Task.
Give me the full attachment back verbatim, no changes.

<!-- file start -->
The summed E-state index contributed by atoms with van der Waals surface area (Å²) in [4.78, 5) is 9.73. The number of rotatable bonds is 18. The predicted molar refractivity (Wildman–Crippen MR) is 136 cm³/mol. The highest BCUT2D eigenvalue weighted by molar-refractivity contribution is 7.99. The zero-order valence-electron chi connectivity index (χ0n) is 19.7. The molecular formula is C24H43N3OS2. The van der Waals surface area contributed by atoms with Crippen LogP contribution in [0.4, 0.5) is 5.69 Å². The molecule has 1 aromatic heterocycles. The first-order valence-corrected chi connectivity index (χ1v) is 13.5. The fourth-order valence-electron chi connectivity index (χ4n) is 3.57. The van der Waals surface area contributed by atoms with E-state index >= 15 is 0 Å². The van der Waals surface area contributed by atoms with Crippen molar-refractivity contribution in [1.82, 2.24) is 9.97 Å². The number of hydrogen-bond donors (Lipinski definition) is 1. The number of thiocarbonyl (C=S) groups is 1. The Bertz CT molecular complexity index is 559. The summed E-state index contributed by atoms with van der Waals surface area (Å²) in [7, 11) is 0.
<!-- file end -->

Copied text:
The summed E-state index contributed by atoms with van der Waals surface area (Å²) in [4.78, 5) is 9.73. The number of rotatable bonds is 18. The predicted molar refractivity (Wildman–Crippen MR) is 136 cm³/mol. The highest BCUT2D eigenvalue weighted by molar-refractivity contribution is 7.99. The zero-order valence-electron chi connectivity index (χ0n) is 19.7. The molecular formula is C24H43N3OS2. The van der Waals surface area contributed by atoms with Crippen LogP contribution in [0.4, 0.5) is 5.69 Å². The molecule has 1 aromatic heterocycles. The first-order valence-corrected chi connectivity index (χ1v) is 13.5. The fourth-order valence-electron chi connectivity index (χ4n) is 3.57. The van der Waals surface area contributed by atoms with E-state index >= 15 is 0 Å². The van der Waals surface area contributed by atoms with Crippen molar-refractivity contribution in [1.82, 2.24) is 9.97 Å². The number of hydrogen-bond donors (Lipinski definition) is 1. The number of thiocarbonyl (C=S) groups is 1. The Bertz CT molecular complexity index is 559. The summed E-state index contributed by atoms with van der Waals surface area (Å²) in [7, 11) is 0.